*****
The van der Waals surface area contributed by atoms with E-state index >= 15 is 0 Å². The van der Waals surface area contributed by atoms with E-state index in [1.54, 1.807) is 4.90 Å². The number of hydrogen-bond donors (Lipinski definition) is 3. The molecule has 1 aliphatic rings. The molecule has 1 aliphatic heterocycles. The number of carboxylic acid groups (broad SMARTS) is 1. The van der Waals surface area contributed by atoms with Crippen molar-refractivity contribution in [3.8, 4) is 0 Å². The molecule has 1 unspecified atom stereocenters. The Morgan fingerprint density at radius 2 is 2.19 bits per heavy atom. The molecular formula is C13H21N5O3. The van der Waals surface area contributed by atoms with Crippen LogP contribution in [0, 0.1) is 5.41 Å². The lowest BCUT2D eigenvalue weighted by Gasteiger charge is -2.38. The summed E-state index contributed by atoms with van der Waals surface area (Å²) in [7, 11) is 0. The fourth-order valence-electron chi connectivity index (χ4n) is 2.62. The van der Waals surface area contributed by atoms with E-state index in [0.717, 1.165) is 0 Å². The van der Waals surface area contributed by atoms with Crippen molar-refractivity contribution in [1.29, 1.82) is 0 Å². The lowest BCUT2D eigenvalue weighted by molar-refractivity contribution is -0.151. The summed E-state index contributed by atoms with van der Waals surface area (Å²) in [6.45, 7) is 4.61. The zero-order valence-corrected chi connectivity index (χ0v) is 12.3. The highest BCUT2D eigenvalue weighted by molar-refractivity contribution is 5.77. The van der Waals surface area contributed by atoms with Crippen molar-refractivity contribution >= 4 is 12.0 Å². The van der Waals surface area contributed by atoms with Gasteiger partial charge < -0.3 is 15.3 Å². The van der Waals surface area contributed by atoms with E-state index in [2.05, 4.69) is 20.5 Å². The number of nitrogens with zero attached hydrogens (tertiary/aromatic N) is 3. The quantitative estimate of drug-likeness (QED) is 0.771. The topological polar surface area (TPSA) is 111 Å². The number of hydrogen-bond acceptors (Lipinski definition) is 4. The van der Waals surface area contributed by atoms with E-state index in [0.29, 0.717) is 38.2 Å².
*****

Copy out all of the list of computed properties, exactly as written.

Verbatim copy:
The van der Waals surface area contributed by atoms with E-state index >= 15 is 0 Å². The van der Waals surface area contributed by atoms with E-state index in [1.54, 1.807) is 4.90 Å². The number of hydrogen-bond donors (Lipinski definition) is 3. The molecule has 1 aliphatic rings. The molecule has 1 aliphatic heterocycles. The number of carboxylic acid groups (broad SMARTS) is 1. The van der Waals surface area contributed by atoms with Crippen molar-refractivity contribution in [3.8, 4) is 0 Å². The molecule has 1 unspecified atom stereocenters. The Morgan fingerprint density at radius 2 is 2.19 bits per heavy atom. The molecular formula is C13H21N5O3. The van der Waals surface area contributed by atoms with Crippen LogP contribution in [0, 0.1) is 5.41 Å². The lowest BCUT2D eigenvalue weighted by Gasteiger charge is -2.38. The summed E-state index contributed by atoms with van der Waals surface area (Å²) in [7, 11) is 0. The fourth-order valence-electron chi connectivity index (χ4n) is 2.62. The van der Waals surface area contributed by atoms with E-state index in [0.717, 1.165) is 0 Å². The van der Waals surface area contributed by atoms with Crippen molar-refractivity contribution in [1.29, 1.82) is 0 Å². The lowest BCUT2D eigenvalue weighted by molar-refractivity contribution is -0.151. The summed E-state index contributed by atoms with van der Waals surface area (Å²) in [6.45, 7) is 4.61. The zero-order valence-corrected chi connectivity index (χ0v) is 12.3. The highest BCUT2D eigenvalue weighted by molar-refractivity contribution is 5.77. The van der Waals surface area contributed by atoms with Crippen molar-refractivity contribution >= 4 is 12.0 Å². The van der Waals surface area contributed by atoms with Gasteiger partial charge < -0.3 is 15.3 Å². The van der Waals surface area contributed by atoms with E-state index in [2.05, 4.69) is 20.5 Å². The number of nitrogens with zero attached hydrogens (tertiary/aromatic N) is 3. The quantitative estimate of drug-likeness (QED) is 0.771. The topological polar surface area (TPSA) is 111 Å². The number of hydrogen-bond acceptors (Lipinski definition) is 4. The van der Waals surface area contributed by atoms with E-state index in [0.29, 0.717) is 38.2 Å².